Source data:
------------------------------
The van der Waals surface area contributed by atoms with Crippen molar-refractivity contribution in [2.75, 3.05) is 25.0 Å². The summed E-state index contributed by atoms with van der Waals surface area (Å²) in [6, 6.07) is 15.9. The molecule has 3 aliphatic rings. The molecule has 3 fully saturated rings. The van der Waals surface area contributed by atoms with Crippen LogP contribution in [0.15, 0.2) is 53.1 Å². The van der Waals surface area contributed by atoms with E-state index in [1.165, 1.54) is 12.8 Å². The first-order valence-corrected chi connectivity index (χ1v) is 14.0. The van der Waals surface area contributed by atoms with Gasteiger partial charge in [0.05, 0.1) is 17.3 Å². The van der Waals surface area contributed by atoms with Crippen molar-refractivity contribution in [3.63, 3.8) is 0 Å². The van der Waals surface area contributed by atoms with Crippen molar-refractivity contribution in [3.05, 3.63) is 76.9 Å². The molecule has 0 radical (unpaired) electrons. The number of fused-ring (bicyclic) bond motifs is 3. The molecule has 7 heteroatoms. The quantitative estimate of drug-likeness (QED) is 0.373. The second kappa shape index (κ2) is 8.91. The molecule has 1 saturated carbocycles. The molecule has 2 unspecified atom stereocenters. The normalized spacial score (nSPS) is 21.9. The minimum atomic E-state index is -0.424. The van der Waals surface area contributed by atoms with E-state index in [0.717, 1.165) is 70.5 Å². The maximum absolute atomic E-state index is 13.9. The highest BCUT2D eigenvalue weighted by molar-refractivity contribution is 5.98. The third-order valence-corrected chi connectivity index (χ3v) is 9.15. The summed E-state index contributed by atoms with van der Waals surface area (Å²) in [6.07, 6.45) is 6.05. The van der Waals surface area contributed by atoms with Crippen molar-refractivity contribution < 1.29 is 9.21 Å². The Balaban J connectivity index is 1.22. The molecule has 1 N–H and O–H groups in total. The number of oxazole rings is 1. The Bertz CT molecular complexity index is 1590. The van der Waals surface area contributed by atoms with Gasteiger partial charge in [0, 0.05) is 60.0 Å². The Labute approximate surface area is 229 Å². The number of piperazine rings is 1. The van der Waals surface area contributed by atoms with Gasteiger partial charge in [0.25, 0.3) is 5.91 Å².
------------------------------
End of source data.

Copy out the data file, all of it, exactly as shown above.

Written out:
The van der Waals surface area contributed by atoms with Crippen molar-refractivity contribution in [2.75, 3.05) is 25.0 Å². The summed E-state index contributed by atoms with van der Waals surface area (Å²) in [6, 6.07) is 15.9. The molecule has 3 aliphatic rings. The molecule has 3 fully saturated rings. The van der Waals surface area contributed by atoms with Crippen LogP contribution in [0.15, 0.2) is 53.1 Å². The van der Waals surface area contributed by atoms with E-state index in [1.165, 1.54) is 12.8 Å². The first-order valence-corrected chi connectivity index (χ1v) is 14.0. The van der Waals surface area contributed by atoms with Gasteiger partial charge in [0.05, 0.1) is 17.3 Å². The van der Waals surface area contributed by atoms with Crippen molar-refractivity contribution in [3.63, 3.8) is 0 Å². The van der Waals surface area contributed by atoms with Crippen molar-refractivity contribution in [3.05, 3.63) is 76.9 Å². The molecule has 0 radical (unpaired) electrons. The number of fused-ring (bicyclic) bond motifs is 3. The molecule has 7 heteroatoms. The quantitative estimate of drug-likeness (QED) is 0.373. The second kappa shape index (κ2) is 8.91. The molecule has 1 saturated carbocycles. The molecule has 2 unspecified atom stereocenters. The normalized spacial score (nSPS) is 21.9. The minimum atomic E-state index is -0.424. The van der Waals surface area contributed by atoms with E-state index in [0.717, 1.165) is 70.5 Å². The maximum absolute atomic E-state index is 13.9. The highest BCUT2D eigenvalue weighted by molar-refractivity contribution is 5.98. The third-order valence-corrected chi connectivity index (χ3v) is 9.15. The summed E-state index contributed by atoms with van der Waals surface area (Å²) in [6.07, 6.45) is 6.05. The van der Waals surface area contributed by atoms with Crippen molar-refractivity contribution < 1.29 is 9.21 Å². The Balaban J connectivity index is 1.22. The molecule has 1 N–H and O–H groups in total. The number of oxazole rings is 1. The Bertz CT molecular complexity index is 1590. The van der Waals surface area contributed by atoms with Gasteiger partial charge in [0, 0.05) is 60.0 Å². The Labute approximate surface area is 229 Å². The number of piperazine rings is 1. The van der Waals surface area contributed by atoms with Gasteiger partial charge in [0.25, 0.3) is 5.91 Å².